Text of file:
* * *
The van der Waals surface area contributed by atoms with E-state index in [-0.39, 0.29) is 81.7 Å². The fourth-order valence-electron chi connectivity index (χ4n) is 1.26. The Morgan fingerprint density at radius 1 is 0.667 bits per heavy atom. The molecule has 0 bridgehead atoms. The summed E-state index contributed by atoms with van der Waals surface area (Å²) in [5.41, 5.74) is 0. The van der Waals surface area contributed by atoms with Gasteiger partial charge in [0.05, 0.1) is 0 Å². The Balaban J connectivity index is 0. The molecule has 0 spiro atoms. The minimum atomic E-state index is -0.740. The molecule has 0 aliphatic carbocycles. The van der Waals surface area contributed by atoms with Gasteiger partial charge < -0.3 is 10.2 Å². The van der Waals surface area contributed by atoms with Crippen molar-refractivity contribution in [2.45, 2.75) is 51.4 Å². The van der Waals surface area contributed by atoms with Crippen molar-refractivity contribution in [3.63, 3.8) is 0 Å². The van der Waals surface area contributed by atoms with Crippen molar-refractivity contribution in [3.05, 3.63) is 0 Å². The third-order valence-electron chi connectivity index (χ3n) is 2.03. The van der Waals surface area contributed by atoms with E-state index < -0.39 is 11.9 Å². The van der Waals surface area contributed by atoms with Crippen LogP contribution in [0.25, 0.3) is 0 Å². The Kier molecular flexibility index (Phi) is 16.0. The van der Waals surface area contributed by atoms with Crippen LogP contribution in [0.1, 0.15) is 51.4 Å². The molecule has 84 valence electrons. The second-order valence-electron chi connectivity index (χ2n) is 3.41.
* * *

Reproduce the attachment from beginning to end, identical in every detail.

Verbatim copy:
The van der Waals surface area contributed by atoms with E-state index in [-0.39, 0.29) is 81.7 Å². The fourth-order valence-electron chi connectivity index (χ4n) is 1.26. The Morgan fingerprint density at radius 1 is 0.667 bits per heavy atom. The molecule has 0 bridgehead atoms. The summed E-state index contributed by atoms with van der Waals surface area (Å²) in [5.41, 5.74) is 0. The van der Waals surface area contributed by atoms with Gasteiger partial charge in [0.05, 0.1) is 0 Å². The Balaban J connectivity index is 0. The molecule has 0 spiro atoms. The minimum atomic E-state index is -0.740. The molecule has 0 aliphatic carbocycles. The van der Waals surface area contributed by atoms with Gasteiger partial charge < -0.3 is 10.2 Å². The van der Waals surface area contributed by atoms with Crippen molar-refractivity contribution in [2.45, 2.75) is 51.4 Å². The van der Waals surface area contributed by atoms with Crippen molar-refractivity contribution in [3.63, 3.8) is 0 Å². The van der Waals surface area contributed by atoms with Crippen molar-refractivity contribution in [3.05, 3.63) is 0 Å². The third-order valence-electron chi connectivity index (χ3n) is 2.03. The van der Waals surface area contributed by atoms with E-state index < -0.39 is 11.9 Å². The van der Waals surface area contributed by atoms with Crippen LogP contribution in [0.25, 0.3) is 0 Å². The Kier molecular flexibility index (Phi) is 16.0. The van der Waals surface area contributed by atoms with Crippen LogP contribution in [0.1, 0.15) is 51.4 Å². The molecule has 84 valence electrons. The second-order valence-electron chi connectivity index (χ2n) is 3.41.